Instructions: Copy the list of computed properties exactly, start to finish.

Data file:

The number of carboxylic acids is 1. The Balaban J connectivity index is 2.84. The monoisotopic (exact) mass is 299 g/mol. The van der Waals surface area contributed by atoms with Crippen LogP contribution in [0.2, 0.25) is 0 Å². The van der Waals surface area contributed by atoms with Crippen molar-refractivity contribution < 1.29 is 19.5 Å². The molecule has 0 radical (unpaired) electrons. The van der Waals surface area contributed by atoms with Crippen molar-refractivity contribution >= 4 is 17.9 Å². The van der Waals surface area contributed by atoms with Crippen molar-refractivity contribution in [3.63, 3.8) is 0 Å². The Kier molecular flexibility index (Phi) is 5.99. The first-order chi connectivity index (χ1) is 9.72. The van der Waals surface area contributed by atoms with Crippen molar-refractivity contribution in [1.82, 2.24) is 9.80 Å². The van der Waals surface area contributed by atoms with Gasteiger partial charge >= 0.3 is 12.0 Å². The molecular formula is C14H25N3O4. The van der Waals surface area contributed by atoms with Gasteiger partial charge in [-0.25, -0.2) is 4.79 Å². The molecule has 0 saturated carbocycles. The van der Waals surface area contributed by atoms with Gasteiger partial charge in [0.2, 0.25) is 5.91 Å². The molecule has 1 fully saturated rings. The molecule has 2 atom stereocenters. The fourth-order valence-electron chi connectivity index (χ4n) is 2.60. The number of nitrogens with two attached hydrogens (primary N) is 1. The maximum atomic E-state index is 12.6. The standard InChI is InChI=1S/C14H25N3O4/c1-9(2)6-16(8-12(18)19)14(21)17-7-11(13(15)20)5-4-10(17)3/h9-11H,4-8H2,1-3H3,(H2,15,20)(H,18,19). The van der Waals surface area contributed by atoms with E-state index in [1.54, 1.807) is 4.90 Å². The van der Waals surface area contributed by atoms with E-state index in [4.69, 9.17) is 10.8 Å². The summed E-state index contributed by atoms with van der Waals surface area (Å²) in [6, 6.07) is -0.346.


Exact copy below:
The number of carboxylic acids is 1. The Balaban J connectivity index is 2.84. The monoisotopic (exact) mass is 299 g/mol. The van der Waals surface area contributed by atoms with Crippen LogP contribution in [0.2, 0.25) is 0 Å². The van der Waals surface area contributed by atoms with Crippen molar-refractivity contribution < 1.29 is 19.5 Å². The molecule has 0 radical (unpaired) electrons. The van der Waals surface area contributed by atoms with Crippen molar-refractivity contribution >= 4 is 17.9 Å². The van der Waals surface area contributed by atoms with Crippen molar-refractivity contribution in [3.63, 3.8) is 0 Å². The Kier molecular flexibility index (Phi) is 5.99. The first-order chi connectivity index (χ1) is 9.72. The van der Waals surface area contributed by atoms with Crippen molar-refractivity contribution in [1.82, 2.24) is 9.80 Å². The van der Waals surface area contributed by atoms with Gasteiger partial charge >= 0.3 is 12.0 Å². The molecular formula is C14H25N3O4. The van der Waals surface area contributed by atoms with Gasteiger partial charge in [-0.25, -0.2) is 4.79 Å². The molecule has 0 saturated carbocycles. The van der Waals surface area contributed by atoms with Gasteiger partial charge in [0.2, 0.25) is 5.91 Å². The molecule has 1 fully saturated rings. The molecule has 2 atom stereocenters. The fourth-order valence-electron chi connectivity index (χ4n) is 2.60. The number of nitrogens with two attached hydrogens (primary N) is 1. The maximum atomic E-state index is 12.6. The standard InChI is InChI=1S/C14H25N3O4/c1-9(2)6-16(8-12(18)19)14(21)17-7-11(13(15)20)5-4-10(17)3/h9-11H,4-8H2,1-3H3,(H2,15,20)(H,18,19). The van der Waals surface area contributed by atoms with E-state index in [1.54, 1.807) is 4.90 Å². The van der Waals surface area contributed by atoms with E-state index in [4.69, 9.17) is 10.8 Å². The summed E-state index contributed by atoms with van der Waals surface area (Å²) in [6, 6.07) is -0.346.